Aims: Many nanoparticles interfere with traditional tests to quantify endotoxin. The aim of this study was to compare the performance of limulus amoebocyte lysate (LAL) formats on clinical-grade nanoformulations, to determine whether there were disparate results among formats and to test the applicability of an alternative bioassay (the macrophage activation test [MAT]) for resolving discrepancies, if observed.
Materials & methods: Clinical-grade nanoformulations were tested using turbidimetric, gel-clot and chromogenic LAL. Formulations that cause a discrepancy among LAL tests were also tested by the MAT.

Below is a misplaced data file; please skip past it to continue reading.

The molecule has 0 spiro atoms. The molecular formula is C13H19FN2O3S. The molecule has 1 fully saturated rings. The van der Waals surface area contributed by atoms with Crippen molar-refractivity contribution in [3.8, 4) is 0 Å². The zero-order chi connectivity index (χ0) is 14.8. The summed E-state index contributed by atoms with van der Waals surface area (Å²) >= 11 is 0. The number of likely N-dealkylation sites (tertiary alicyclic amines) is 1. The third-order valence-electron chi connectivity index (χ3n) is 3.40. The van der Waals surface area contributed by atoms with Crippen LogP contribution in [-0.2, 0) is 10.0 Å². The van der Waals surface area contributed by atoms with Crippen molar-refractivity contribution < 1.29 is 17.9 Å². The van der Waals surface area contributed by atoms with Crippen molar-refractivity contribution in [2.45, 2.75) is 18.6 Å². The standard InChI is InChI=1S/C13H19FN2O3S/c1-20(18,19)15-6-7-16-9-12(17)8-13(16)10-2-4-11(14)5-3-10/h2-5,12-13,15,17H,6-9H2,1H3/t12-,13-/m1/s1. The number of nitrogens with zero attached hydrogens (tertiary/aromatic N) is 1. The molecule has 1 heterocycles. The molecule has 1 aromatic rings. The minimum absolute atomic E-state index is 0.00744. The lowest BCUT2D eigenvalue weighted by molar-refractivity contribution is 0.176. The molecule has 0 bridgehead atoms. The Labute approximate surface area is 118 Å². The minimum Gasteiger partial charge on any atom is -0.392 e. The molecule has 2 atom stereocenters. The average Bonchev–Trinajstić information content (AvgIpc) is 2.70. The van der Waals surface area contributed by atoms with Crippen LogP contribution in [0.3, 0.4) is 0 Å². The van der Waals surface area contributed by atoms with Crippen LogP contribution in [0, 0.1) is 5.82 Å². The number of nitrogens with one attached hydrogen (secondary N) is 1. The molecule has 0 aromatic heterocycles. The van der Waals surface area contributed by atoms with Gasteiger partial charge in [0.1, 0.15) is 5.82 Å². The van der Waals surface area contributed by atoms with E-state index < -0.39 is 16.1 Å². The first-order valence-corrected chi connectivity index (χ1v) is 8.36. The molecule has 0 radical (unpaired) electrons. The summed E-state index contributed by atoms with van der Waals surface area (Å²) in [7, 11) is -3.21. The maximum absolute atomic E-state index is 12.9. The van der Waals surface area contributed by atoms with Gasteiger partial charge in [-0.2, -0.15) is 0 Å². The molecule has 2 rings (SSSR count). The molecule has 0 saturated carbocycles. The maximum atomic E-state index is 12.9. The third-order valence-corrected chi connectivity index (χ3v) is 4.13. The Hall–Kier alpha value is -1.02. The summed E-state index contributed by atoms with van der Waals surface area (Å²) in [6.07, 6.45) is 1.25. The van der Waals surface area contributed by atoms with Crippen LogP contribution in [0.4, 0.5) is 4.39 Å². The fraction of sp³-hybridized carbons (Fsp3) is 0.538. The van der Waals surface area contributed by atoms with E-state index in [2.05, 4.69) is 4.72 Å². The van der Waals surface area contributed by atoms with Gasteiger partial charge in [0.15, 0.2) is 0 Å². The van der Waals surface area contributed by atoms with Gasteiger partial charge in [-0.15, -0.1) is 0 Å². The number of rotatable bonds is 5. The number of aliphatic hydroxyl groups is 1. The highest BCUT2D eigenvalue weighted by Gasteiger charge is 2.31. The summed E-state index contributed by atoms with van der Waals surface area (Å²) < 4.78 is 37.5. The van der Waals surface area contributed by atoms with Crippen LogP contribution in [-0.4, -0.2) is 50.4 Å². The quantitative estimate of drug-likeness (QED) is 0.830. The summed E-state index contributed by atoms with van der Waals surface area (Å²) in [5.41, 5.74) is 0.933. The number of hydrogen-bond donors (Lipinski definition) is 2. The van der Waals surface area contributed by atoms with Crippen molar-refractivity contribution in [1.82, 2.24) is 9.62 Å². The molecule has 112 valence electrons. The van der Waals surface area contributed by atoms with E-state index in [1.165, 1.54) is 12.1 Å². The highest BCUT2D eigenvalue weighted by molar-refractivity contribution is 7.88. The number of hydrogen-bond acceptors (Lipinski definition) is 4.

Results & conclusion: The gel-clot LAL method cannot be relied upon to resolve discrepancies among LAL tests for certain nanoformulations. No one LAL format was shown to be optimal for all the tested clinical-grade nanoformulations. The tested alternative bioassay (the MAT) was useful for verifying LAL findings, but only for those nanoformulations not carrying/including cytotoxic drugs.
Keywords: endotoxin; in vitro assay; interference; limulus amoebocyte lysate; lipopolysaccharide nanoparticles; rabbit pyrogen test.